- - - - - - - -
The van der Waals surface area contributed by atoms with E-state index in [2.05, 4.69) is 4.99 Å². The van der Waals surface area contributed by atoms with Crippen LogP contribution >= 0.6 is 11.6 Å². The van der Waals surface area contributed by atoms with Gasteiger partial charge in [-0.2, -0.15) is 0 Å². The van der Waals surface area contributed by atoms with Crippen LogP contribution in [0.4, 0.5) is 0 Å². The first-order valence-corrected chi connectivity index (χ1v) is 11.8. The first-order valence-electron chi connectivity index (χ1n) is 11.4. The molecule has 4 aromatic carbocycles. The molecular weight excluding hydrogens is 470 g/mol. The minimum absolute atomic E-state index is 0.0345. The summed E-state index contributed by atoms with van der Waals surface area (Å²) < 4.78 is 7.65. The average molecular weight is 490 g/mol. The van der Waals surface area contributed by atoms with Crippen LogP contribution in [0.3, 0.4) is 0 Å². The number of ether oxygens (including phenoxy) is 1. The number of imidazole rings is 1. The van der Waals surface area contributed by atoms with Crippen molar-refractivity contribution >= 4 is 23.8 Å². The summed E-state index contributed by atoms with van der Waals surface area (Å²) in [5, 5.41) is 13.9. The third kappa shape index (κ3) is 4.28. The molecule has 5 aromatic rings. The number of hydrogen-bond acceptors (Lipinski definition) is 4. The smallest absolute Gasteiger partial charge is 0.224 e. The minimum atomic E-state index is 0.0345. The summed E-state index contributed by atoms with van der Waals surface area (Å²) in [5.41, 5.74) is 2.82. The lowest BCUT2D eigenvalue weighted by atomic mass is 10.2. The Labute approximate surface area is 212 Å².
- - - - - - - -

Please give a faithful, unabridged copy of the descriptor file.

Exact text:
The van der Waals surface area contributed by atoms with E-state index in [2.05, 4.69) is 4.99 Å². The van der Waals surface area contributed by atoms with Crippen LogP contribution >= 0.6 is 11.6 Å². The van der Waals surface area contributed by atoms with Gasteiger partial charge in [-0.2, -0.15) is 0 Å². The van der Waals surface area contributed by atoms with Crippen LogP contribution in [0.4, 0.5) is 0 Å². The first-order valence-corrected chi connectivity index (χ1v) is 11.8. The first-order valence-electron chi connectivity index (χ1n) is 11.4. The molecule has 4 aromatic carbocycles. The molecular weight excluding hydrogens is 470 g/mol. The minimum absolute atomic E-state index is 0.0345. The summed E-state index contributed by atoms with van der Waals surface area (Å²) < 4.78 is 7.65. The average molecular weight is 490 g/mol. The van der Waals surface area contributed by atoms with Crippen LogP contribution in [0.3, 0.4) is 0 Å². The number of ether oxygens (including phenoxy) is 1. The number of imidazole rings is 1. The van der Waals surface area contributed by atoms with Crippen molar-refractivity contribution >= 4 is 23.8 Å². The summed E-state index contributed by atoms with van der Waals surface area (Å²) in [5, 5.41) is 13.9. The third kappa shape index (κ3) is 4.28. The molecule has 5 aromatic rings. The number of hydrogen-bond acceptors (Lipinski definition) is 4. The smallest absolute Gasteiger partial charge is 0.224 e. The minimum atomic E-state index is 0.0345. The summed E-state index contributed by atoms with van der Waals surface area (Å²) in [5.41, 5.74) is 2.82. The lowest BCUT2D eigenvalue weighted by atomic mass is 10.2. The Labute approximate surface area is 212 Å².